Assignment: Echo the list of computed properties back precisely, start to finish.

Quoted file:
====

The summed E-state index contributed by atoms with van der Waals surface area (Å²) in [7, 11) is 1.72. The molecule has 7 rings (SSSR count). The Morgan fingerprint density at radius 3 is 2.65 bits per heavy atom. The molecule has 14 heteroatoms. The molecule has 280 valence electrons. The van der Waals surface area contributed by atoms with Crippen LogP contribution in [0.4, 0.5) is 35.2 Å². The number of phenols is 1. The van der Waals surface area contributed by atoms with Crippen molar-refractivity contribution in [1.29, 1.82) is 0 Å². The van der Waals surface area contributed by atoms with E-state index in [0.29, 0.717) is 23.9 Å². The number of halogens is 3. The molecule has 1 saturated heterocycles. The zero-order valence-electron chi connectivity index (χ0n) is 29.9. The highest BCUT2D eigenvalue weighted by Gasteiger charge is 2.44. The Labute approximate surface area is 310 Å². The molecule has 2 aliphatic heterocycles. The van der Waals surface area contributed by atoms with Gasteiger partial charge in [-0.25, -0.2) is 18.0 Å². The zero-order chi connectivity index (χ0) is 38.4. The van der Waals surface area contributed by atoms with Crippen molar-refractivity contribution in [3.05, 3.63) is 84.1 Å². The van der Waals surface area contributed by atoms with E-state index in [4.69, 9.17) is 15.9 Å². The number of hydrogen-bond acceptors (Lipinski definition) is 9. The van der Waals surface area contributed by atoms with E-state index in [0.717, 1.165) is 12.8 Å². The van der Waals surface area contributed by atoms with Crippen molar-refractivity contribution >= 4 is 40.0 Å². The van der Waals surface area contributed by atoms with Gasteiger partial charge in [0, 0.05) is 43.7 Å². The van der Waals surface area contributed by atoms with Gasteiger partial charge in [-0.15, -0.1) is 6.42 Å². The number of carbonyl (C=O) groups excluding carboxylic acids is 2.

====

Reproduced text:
The summed E-state index contributed by atoms with van der Waals surface area (Å²) in [7, 11) is 1.72. The molecule has 7 rings (SSSR count). The Morgan fingerprint density at radius 3 is 2.65 bits per heavy atom. The molecule has 14 heteroatoms. The molecule has 280 valence electrons. The van der Waals surface area contributed by atoms with Crippen LogP contribution in [0.4, 0.5) is 35.2 Å². The number of phenols is 1. The van der Waals surface area contributed by atoms with Crippen molar-refractivity contribution in [1.29, 1.82) is 0 Å². The van der Waals surface area contributed by atoms with E-state index in [0.29, 0.717) is 23.9 Å². The number of halogens is 3. The molecule has 1 saturated heterocycles. The zero-order valence-electron chi connectivity index (χ0n) is 29.9. The highest BCUT2D eigenvalue weighted by Gasteiger charge is 2.44. The Labute approximate surface area is 310 Å². The molecule has 2 aliphatic heterocycles. The van der Waals surface area contributed by atoms with Gasteiger partial charge in [-0.25, -0.2) is 18.0 Å². The zero-order chi connectivity index (χ0) is 38.4. The van der Waals surface area contributed by atoms with Crippen molar-refractivity contribution in [3.05, 3.63) is 84.1 Å². The van der Waals surface area contributed by atoms with E-state index in [4.69, 9.17) is 15.9 Å². The number of hydrogen-bond acceptors (Lipinski definition) is 9. The van der Waals surface area contributed by atoms with E-state index in [0.717, 1.165) is 12.8 Å². The van der Waals surface area contributed by atoms with Crippen molar-refractivity contribution >= 4 is 40.0 Å². The van der Waals surface area contributed by atoms with Gasteiger partial charge in [0, 0.05) is 43.7 Å². The van der Waals surface area contributed by atoms with Gasteiger partial charge in [-0.15, -0.1) is 6.42 Å². The number of carbonyl (C=O) groups excluding carboxylic acids is 2.